Tropical storm Sally strengthens into hurricane, U.S. Gulf Coast braces for landfall

Tropical storm Sally strengthens into hurricane, U.S. Gulf Coast braces for landfall

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Mississippi coast residents Kim Miller and Monty Graham fill sandbags Sunday in preparation for Hurricane Sally, which was predicted to make landfall Tuesday. (Alyssa Newton/The Sun Herald/The Associated Press)

Storm-weary Gulf Coast residents prepared for a new weather onslaught as tropical storm Sally strengthened into a hurricane on Monday. 

As of 12:20 p.m. ET, the hurricane was located about 220 kilometres east-southeast of the Mouth of the Mississippi River, with maximum sustained winds of 140 km/h, the National Hurricane Center (NHC) said. 

Jeffrey Gagnard of Chalmette, La., was spending Sunday in Mississippi helping his parents prepare their home for Sally — and making sure they safely evacuated ahead of the storm.

“I mean, after Katrina, anything around here and anything on the water, you’re going to take serious,” he said as he loaded the back of his SUV with cases of bottled water in a grocery store parking lot in Waveland, Miss. “You can’t take anything lightly.”

Gagnard said he planned to head back across the state line to prepare his own home for the winds and rain Sally was expected to bring to the New Orleans area.

Forecasters from the NHC in Miami expected Sally to reach shore by early Tuesday, bringing dangerous weather conditions, including risk of flooding, to a region stretching from the western Florida Panhandle to southeast Louisiana.

“I know for a lot of people this storm seemed to come out of nowhere,” said Louisiana Gov. John Bel Edwards. “We need everybody to pay attention to this storm. Let’s take this one seriously.”

Edwards urged people to prepare for the storm immediately. He also said there are still many from southwestern Louisiana who evacuated from Hurricane Laura into New Orleans — exactly the area that could be hit by Sally, which is a slow-moving storm.

‘Trying to stay calm’

In Mandeville, a city about 56 kilometres north of New Orleans, resident Chris Yandle had purchased a week’s worth of groceries and moved all his patio furniture into his family’s house in preparation for the storm.

“I’m mostly trying to stay calm — especially with a family of four and a dog to worry about,” Yandle said. “I’ve lived through many hurricanes growing up in Louisiana, but I haven’t felt this anxious about a hurricane in my life.”

Mississippi officials warned that the storm was expected to coincide with high tide, leading to significant storm surge.

“It needs to be understood by all of our friends in the coastal region and in south Mississippi that if you live in low-lying areas, the time to get out is early tomorrow morning,” Gov. Tate Reeves said late Sunday.

Damaging winds, dangerous storm surge

In Waveland, Miss., Joey Chauvin used rope to tie down a tall wooden post topped with a statue of a pelican that serves as a marker at the driveway leading to his weekend camp.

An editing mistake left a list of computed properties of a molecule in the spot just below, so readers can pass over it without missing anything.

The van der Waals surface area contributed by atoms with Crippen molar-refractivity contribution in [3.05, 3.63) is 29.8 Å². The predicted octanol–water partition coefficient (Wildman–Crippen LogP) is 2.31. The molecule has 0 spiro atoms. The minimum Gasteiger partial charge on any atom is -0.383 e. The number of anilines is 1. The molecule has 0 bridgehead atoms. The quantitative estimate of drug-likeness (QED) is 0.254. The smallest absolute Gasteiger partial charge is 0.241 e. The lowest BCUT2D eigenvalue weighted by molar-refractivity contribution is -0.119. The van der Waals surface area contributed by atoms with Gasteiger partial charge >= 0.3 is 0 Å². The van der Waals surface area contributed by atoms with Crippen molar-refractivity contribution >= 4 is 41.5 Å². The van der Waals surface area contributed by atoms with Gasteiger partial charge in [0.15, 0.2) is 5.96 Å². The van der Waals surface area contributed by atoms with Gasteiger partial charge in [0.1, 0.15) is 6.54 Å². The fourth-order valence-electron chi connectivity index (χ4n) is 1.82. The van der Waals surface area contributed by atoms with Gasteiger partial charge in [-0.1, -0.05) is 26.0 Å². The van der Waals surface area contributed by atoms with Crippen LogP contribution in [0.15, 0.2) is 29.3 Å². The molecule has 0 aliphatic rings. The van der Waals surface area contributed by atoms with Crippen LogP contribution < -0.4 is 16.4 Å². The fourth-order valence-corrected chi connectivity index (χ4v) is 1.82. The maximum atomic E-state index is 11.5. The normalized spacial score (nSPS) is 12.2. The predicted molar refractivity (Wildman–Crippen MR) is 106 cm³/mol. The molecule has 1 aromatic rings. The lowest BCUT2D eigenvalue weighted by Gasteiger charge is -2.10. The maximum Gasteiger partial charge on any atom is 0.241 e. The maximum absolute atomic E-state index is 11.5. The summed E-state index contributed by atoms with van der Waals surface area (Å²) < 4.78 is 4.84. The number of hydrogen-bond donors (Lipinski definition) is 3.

He said a matching pelican marker on the opposite side of the driveway was washed away in tropical storm Cristobal earlier this summer. That storm pushed more than one metre of water into the area.

“If this one hits the coast as a Cat 2, I’m thinking we’re gonna have at least six to seven feet of water where we’re standing at,” Chauvin said. “So, yeah, we’re definitely not going to stay.”

Pensacola, on Florida’s Panhandle, was bracing for 25 to 38 centimetres of rain. Sally could produce as much as 61 centimetres of rain by the middle of the week, forecasters said.

This satellite photo provided by the National Oceanic and Atmospheric Administration shows Sally churning north toward the Gulf Coast of the U.S. (NOAA/The Associated Press)

“That system is forecast to bring not only damaging winds but a dangerous storm surge,” said Daniel Brown of the NHC. “Because it’s slowing down, it could produce a tremendous amount of rainfall over the coming days.”

For only the second time in recorded history, there are five tropical cyclones churning in the Atlantic basin, meteorologist Philip Klotzbach said.

The entire island of Bermuda, where homes are built to withstand major hurricanes, was inside the eye of Hurricane Paulette on Monday morning. Once a tropical storm, Rene was forecast to become a remnant low Monday. Teddy became a tropical storm Monday morning, and forecasters said it was expected to become a hurricane later in the week. 

Meanwhile, tropical depression 21 has strengthened into storm Vicky in the Atlantic and is expected to be short lived with its weakening to begin around Tuesday night, NHC said on Monday.

The system is located about 565 kilometres west-northwest of the Cape Verde Islands, packing maximum sustained winds of 75 km/h.

A mandatory evacuation has already been issued in Grand Isle, La., ahead of Sally. On Saturday, New Orleans Mayor LaToya Cantrell issued a mandatory evacuation order for Orleans Parish residents living outside of the parish’s levee protection system.

All northern Gulf Coast states are urging residents to prepare.

“It is likely that this storm system will be impacting Alabama’s Gulf Coast,” said Alabama Gov. Kay Ivey. “While it is currently not being predicted as a direct hit to our coastal areas, we know well that we should not take the threat lightly.” 

She urged residents to prepare and stay informed of the storm’s path in the coming days.

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